Patrick's Reviews > One Door Away from Heaven

One Door Away from Heaven by Dean Koontz
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's review
Nov 17, 2010

it was amazing
bookshelves: favorites, favorite-thrillers
Read in November, 2010

Dean Koontz has a gift for lyrical description that sometimes tumbles into purple prose. It should also be noted that the most original character in this novel, 9-year-old Leilani Klonk, sounds more like a precocious 14-year-old. In the end, though, neither criticism matters, because what Koontz has written succeeds on its own terms as a story of unexpected psychological depth.

A misnamed dog looms large in this story (anyone familiar with this author's work could have seen that coming), but so do a tormented private investigator, a kind-hearted ex-convict, a motherly aunt, a traveling psychopath, a perpetually stoned hippie chick, and beautiful blonde twins with guns.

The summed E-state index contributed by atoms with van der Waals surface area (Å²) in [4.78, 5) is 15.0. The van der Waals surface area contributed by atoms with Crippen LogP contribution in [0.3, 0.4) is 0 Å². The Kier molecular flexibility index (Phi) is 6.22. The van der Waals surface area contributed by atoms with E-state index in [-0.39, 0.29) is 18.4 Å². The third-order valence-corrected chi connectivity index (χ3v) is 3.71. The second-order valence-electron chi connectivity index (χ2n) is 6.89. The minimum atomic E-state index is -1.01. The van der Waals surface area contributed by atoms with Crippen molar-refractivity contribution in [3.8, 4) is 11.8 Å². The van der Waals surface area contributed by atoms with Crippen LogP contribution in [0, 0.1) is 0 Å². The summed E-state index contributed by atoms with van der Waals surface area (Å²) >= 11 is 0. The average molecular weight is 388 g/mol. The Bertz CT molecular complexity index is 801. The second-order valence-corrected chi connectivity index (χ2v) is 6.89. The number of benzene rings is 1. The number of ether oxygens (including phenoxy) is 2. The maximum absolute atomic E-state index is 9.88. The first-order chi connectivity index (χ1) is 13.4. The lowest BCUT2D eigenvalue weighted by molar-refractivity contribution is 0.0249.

Other writers would have fumbled a novel ambitious enough to draw on a cast that diverse, but Koontz wrote "One Door Away From Heaven" knowing exactly what he wanted to say about what it means to be human. Fortunately for the rest of us, his surehandedness yields both thought and entertainment. As a life-affirming broadside against utilitarian ethics and a suspense novel with extra-terrestrial overtones, "One Door Away from Heaven" wins loud huzzahs from this reader.
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